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The Eilat-Ashkelon oil pipeline at the Red Sea

Photo from the Eilat-Ashkelon pipeline by Chaver83 via Wikipedia

Can Israel’s Lifeline To Oil Survive?

John Konrad
Total Views: 2566
October 20, 2023

by John Konrad (gCaptain) Amidst the intense conflict with Hamas, Israel’s Eilat-Ashkelon pipeline -linking oil tanker ports on the Gulf Of Aqaba to Haifa – has emerged as a critical energy lifeline, especially when the nation leans heavily on imported oil. The demands of wartime significantly outstrip peacetime needs, making the uninterrupted flow of this essential resource paramount. This scenario becomes even more pressing with Mediterranean ports under siege and offshore oil and gas platforms being forced into shutdowns.

Constructed over fifty years ago as an alternative to sailing tankers through the Suez Canal, the Eilat-Ashkelon pipeline, stretching 163 miles, was a product of Israel’s collaboration with pre-revolution Iran. Its purpose was twofold: to bypass the Suez and to facilitate a steady flow of oil to the nation’s refining centers in Ashdod and Haifa.

Eilat, positioned at the apex of the Gulf of Aqaba, has seen a decline in imports in recent years because, today, Israel sources the majority of its oil not from the Persian Gulf but from Black Sea exporters like Kazakhstan and Azerbaijan via the Mediterranean. However, the severity of attacks on population centers like Haifa – as well as the emergence of war risk premiums for Suez transits – might pivot this dynamic, amplifying the importance of this route.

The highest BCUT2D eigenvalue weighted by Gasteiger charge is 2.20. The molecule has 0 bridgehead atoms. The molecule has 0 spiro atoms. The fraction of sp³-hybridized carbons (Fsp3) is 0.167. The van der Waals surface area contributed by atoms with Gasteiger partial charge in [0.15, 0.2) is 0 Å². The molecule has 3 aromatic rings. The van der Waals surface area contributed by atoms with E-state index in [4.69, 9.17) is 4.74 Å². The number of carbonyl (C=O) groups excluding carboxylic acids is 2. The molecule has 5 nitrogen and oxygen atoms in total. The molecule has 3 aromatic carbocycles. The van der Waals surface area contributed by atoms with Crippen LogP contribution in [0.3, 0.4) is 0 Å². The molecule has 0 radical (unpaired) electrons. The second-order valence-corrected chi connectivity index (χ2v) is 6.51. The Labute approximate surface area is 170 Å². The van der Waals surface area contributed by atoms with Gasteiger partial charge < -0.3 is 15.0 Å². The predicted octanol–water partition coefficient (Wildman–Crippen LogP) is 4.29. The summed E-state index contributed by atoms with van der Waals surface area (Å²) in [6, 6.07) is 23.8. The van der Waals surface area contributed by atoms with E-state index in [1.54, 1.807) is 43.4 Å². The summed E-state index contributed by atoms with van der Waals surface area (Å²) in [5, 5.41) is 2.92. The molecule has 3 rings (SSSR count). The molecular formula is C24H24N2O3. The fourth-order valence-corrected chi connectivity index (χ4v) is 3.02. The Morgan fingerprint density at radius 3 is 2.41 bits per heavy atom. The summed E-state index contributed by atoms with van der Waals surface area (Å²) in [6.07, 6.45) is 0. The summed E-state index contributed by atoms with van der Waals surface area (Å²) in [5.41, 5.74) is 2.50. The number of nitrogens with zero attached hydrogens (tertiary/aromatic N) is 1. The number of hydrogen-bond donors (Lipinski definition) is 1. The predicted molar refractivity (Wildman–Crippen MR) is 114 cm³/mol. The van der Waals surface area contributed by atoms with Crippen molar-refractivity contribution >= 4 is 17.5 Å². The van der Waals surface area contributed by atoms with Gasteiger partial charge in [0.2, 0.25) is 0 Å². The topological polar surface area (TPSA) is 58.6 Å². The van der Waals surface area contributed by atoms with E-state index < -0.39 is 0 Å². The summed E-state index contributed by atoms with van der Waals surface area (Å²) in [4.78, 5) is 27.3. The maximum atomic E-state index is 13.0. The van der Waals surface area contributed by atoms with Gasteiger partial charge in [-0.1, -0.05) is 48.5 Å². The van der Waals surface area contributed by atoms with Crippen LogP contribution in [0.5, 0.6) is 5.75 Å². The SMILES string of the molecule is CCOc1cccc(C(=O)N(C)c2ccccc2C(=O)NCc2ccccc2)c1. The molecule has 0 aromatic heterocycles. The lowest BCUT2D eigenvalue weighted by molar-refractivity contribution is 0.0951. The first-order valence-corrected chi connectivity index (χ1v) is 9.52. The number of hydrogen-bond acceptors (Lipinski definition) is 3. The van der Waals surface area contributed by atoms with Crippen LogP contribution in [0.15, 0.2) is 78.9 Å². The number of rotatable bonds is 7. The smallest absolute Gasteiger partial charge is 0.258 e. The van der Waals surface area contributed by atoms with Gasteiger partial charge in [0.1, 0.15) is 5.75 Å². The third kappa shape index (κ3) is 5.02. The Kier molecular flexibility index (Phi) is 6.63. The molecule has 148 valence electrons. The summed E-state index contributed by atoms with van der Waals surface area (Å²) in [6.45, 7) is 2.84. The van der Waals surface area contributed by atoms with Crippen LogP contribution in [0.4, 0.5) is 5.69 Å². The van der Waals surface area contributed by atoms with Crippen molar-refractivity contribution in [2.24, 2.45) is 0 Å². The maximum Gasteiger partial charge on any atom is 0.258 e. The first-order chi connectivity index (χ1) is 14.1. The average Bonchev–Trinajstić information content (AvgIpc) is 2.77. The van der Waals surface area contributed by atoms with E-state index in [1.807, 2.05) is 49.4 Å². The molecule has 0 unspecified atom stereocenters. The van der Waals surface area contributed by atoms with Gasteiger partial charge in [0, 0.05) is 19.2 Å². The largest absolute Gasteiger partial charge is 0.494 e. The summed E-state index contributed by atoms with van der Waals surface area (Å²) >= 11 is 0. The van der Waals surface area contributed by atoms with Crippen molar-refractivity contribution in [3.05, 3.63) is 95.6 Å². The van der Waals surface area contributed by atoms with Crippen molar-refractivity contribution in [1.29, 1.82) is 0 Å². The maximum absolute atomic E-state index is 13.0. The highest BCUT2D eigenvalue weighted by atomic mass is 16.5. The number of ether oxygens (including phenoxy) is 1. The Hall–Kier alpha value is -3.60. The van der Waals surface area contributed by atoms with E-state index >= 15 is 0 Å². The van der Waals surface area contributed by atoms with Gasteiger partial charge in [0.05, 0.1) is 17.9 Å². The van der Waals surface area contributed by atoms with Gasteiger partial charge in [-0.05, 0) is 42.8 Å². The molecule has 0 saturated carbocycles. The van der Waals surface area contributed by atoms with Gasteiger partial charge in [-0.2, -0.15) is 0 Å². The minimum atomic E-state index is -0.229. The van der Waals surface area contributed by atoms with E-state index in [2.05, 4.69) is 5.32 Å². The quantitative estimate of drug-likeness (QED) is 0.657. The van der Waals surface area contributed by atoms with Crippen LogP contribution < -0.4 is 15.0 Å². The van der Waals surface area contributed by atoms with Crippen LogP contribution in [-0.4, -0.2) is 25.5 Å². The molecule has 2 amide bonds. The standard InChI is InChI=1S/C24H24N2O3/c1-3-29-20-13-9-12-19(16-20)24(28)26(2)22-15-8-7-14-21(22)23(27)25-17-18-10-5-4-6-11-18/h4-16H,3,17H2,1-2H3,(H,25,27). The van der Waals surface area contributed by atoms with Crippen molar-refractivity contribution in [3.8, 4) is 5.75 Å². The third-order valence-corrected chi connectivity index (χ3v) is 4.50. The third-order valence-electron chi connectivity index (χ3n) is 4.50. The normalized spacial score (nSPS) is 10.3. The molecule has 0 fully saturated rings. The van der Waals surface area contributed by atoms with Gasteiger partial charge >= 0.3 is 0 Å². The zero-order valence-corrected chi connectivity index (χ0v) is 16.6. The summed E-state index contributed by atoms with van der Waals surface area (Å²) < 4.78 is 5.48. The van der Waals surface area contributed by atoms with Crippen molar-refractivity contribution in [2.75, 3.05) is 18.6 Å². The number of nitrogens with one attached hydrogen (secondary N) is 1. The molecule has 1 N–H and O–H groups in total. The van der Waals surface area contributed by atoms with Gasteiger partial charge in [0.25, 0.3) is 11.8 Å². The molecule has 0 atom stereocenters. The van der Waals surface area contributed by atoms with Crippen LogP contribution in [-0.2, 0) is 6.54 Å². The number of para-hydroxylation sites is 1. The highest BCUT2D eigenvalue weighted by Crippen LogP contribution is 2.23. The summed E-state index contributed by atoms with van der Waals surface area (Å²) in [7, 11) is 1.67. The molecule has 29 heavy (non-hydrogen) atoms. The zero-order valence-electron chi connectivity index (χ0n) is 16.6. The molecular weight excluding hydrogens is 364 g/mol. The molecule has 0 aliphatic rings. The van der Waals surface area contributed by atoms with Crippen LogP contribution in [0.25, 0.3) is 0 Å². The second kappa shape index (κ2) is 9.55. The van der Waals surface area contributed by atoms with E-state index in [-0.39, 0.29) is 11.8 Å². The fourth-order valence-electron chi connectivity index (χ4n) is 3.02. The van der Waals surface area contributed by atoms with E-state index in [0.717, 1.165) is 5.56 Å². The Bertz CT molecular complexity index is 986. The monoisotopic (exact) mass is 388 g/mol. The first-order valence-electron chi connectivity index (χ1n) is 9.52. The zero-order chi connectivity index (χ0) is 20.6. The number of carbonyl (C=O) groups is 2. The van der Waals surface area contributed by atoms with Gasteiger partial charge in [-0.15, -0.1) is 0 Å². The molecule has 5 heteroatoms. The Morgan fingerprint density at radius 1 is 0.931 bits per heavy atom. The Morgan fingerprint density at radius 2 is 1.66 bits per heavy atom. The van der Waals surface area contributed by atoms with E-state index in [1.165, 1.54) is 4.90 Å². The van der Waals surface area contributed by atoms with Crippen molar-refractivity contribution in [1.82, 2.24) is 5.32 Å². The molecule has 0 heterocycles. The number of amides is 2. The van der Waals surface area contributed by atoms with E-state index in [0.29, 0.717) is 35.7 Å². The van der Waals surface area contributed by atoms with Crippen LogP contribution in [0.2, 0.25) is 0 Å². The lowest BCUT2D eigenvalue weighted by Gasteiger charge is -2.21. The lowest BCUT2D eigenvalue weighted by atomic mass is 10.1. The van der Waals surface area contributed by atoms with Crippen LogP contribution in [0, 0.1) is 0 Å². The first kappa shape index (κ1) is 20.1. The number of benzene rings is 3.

In a testament to Israel’s adaptability, the nation has already begun loading the pipeline with oil via the underutilized Red Sea port, Eilat. The Seaviolet tanker, loaded with Azerbaijani crude and initially bound for Aqaba in Jordan, is now en route to Eilat. This move exemplifies Israel’s commitment to maintaining a consistent energy supply. Bloomberg anticipates that similar journeys will become more frequent, as the escalating Gaza strip conflict heightens risks for oil deliveries to Ashkelon and the secondary import terminal in Haifa.

However, the pipeline’s integrity faces security challenges. Recent global events underscore the vulnerabilities of such infrastructures. The Nord-stream and Baltic conduits have suffered attacks, drone strikes have targeted Ukraine, and the Colonial Pipeline has faced cyber threats. These incidents naturally raise concerns: Is the Eilat-Ashkelon pipeline equipped to weather such adversities?

While Israel’s defense mechanisms, like the Iron Dome, offer a protective umbrella, the pipeline’s defense against potential drone and insurgent threats remains classified. Energy experts are uncertain how well protected it is against rapidly evolving warfare tactics but disruption to this lifeline would force Israel to pivot back to unloading takers at the more heavily attacked Mediterranean ports.

The world is evolving, with threats now emanating from both the digital realm and traditional warfare. This reality demands that nations like Israel reassess and bolster their critical infrastructure. Pipelines prove to be vital assets during war but that also makes them high-priority targets for the enemy.

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